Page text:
"I am the product of, 'What if Black power worked?'" he says. "Not in some over-romanticized way where I wear costumes and shout messages of power on every record, but just giving you a deeply personal record about the matriculation of a young African American man who grew up with hip-hop." 

He asks, "What if it works? What if Black children grew up confident and competent, and went on to compete and win?"

More than simply a recording artist, Killer Mike has become a prominent social activist, speaking out against police brutality and, most recently, the criminalization of rap lyrics in defence of currently incarcerated rappers Young Thug and YFN Lucci. From the first track, "DOWN BY LAW," it's clear MICHAEL is about giving Black people, specifically in the American South, his blueprint for how to combat systemic racism and build strong communities. Killer Mike believes the key to real change is focusing on hyper-localization and encouraging Black people to run for city councils, school boards and mayoral elections.

As for his own political future, Render says he eventually plans to run for a political position in Atlanta, but only after making more music — and money.

"At some point, I am absolutely going to run for a small local office in Atlanta. But for the next 15 years, I am running for the bag," Killer Mike says, explaining he currently feels a greater responsibility to his family to create generational wealth.

"Years from now, I hope that there is someone sitting down saying, 'I've read about this man who not only sang and danced for a living, but he made systemic change in his lifetime.'"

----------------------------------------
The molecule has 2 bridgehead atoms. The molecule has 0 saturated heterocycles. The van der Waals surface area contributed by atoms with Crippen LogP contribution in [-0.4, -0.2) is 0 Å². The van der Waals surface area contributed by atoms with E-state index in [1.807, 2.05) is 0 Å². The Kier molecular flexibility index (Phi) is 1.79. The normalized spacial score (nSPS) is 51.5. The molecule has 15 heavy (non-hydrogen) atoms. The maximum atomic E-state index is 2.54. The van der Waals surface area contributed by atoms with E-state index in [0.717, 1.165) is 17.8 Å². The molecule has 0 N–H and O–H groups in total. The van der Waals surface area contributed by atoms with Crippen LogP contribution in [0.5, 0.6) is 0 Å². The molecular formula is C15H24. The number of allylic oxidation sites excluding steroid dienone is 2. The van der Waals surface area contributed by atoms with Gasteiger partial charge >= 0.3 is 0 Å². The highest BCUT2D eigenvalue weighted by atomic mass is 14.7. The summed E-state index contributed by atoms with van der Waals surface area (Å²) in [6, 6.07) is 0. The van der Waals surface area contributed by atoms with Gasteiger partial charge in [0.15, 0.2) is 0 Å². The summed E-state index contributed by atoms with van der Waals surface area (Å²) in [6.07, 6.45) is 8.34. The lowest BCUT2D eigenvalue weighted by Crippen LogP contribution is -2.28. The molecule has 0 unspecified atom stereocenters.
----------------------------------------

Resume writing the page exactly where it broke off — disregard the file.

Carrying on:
He continues, "Not only do I want my verse to be some of the dopest shit you have ever heard, I want to reveal something and relate to you. When you hear me shout out Herman J. Russell or Alonzo Herndon, I want you to say, 'Damn, that shit sounded good,' and then I want you to Google their names so you can see who has influenced me."

Calling it the solo album of his lifetime, Killer Mike is confident Michael is his best work to date. "I have worked very hard through the last couple years of my life," he reflects. "I hope that has awarded me the opportunity to have 55 minutes of your full attention.

"I think this album is like a great novel. I know it is — it is an important movie to be heard, sung and watched. Being in the 50th year of hip-hop, this is the greatest record out right now because it is needed. It gives you the results of 50 years of confidence and competence in what we can do."

As our interview winds down, Render declares, "I firmly know who I am," the chip proudly displayed on his shoulder. "MICHAEL is an artist 20 years in who has gotten better every year at becoming a storyteller and poet. Absolutely, it is the album of the year, unquestionably, in my opinion."